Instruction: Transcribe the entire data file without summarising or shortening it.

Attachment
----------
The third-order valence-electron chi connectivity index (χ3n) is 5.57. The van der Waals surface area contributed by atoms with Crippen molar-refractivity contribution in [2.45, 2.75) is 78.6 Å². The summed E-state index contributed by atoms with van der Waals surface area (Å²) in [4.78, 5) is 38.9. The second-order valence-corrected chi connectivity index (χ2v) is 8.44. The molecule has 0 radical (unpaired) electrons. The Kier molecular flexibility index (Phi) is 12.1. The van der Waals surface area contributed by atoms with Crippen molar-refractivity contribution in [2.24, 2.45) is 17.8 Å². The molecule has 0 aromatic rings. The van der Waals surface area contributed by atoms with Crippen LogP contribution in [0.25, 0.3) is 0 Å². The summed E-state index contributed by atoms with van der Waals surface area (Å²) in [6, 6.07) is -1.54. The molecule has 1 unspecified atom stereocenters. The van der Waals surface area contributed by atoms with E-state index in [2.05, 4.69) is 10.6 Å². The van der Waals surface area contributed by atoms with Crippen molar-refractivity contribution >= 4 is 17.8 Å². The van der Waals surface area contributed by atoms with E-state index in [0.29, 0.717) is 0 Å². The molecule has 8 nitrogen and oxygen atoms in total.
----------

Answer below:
The third-order valence-electron chi connectivity index (χ3n) is 5.57. The van der Waals surface area contributed by atoms with Crippen molar-refractivity contribution in [2.45, 2.75) is 78.6 Å². The summed E-state index contributed by atoms with van der Waals surface area (Å²) in [4.78, 5) is 38.9. The second-order valence-corrected chi connectivity index (χ2v) is 8.44. The molecule has 0 radical (unpaired) electrons. The Kier molecular flexibility index (Phi) is 12.1. The van der Waals surface area contributed by atoms with Crippen molar-refractivity contribution in [2.24, 2.45) is 17.8 Å². The molecule has 0 aromatic rings. The van der Waals surface area contributed by atoms with Crippen LogP contribution in [0.25, 0.3) is 0 Å². The summed E-state index contributed by atoms with van der Waals surface area (Å²) in [6, 6.07) is -1.54. The molecule has 1 unspecified atom stereocenters. The van der Waals surface area contributed by atoms with E-state index in [2.05, 4.69) is 10.6 Å². The van der Waals surface area contributed by atoms with Crippen molar-refractivity contribution >= 4 is 17.8 Å². The van der Waals surface area contributed by atoms with E-state index in [0.29, 0.717) is 0 Å². The molecule has 8 nitrogen and oxygen atoms in total.